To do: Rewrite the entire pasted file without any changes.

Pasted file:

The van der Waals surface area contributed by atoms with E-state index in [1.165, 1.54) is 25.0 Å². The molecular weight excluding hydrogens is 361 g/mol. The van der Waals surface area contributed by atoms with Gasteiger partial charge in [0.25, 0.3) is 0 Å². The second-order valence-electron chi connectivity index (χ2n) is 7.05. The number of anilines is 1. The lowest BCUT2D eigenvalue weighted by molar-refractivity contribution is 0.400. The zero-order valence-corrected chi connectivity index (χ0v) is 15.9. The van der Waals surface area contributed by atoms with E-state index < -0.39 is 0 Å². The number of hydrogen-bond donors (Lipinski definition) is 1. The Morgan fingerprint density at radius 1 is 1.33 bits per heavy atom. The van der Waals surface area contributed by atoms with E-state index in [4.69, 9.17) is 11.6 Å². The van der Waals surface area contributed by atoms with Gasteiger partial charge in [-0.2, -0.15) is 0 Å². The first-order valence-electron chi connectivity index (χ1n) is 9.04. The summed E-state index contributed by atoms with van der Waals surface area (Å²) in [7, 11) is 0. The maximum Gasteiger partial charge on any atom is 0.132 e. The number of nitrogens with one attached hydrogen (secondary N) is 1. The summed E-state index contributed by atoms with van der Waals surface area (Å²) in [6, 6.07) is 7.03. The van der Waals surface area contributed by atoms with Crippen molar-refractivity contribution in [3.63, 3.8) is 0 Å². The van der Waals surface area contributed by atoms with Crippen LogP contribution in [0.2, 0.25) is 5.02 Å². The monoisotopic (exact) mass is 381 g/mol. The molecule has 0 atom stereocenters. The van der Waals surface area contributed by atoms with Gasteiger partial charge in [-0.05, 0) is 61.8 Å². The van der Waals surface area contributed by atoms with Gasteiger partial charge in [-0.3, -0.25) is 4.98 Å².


The van der Waals surface area contributed by atoms with E-state index in [1.165, 1.54) is 25.0 Å². The molecular weight excluding hydrogens is 361 g/mol. The van der Waals surface area contributed by atoms with Gasteiger partial charge in [0.25, 0.3) is 0 Å². The second-order valence-electron chi connectivity index (χ2n) is 7.05. The number of anilines is 1. The lowest BCUT2D eigenvalue weighted by molar-refractivity contribution is 0.400. The zero-order valence-corrected chi connectivity index (χ0v) is 15.9. The van der Waals surface area contributed by atoms with E-state index < -0.39 is 0 Å². The number of hydrogen-bond donors (Lipinski definition) is 1. The Morgan fingerprint density at radius 1 is 1.33 bits per heavy atom. The van der Waals surface area contributed by atoms with E-state index in [4.69, 9.17) is 11.6 Å². The van der Waals surface area contributed by atoms with Gasteiger partial charge in [-0.2, -0.15) is 0 Å². The first-order valence-electron chi connectivity index (χ1n) is 9.04. The summed E-state index contributed by atoms with van der Waals surface area (Å²) in [7, 11) is 0. The maximum Gasteiger partial charge on any atom is 0.132 e. The number of nitrogens with one attached hydrogen (secondary N) is 1. The summed E-state index contributed by atoms with van der Waals surface area (Å²) in [6, 6.07) is 7.03. The van der Waals surface area contributed by atoms with Crippen molar-refractivity contribution in [3.63, 3.8) is 0 Å². The van der Waals surface area contributed by atoms with Crippen LogP contribution in [0.2, 0.25) is 5.02 Å². The monoisotopic (exact) mass is 381 g/mol. The molecule has 0 atom stereocenters. The van der Waals surface area contributed by atoms with Gasteiger partial charge in [-0.05, 0) is 61.8 Å². The van der Waals surface area contributed by atoms with Gasteiger partial charge in [-0.3, -0.25) is 4.98 Å².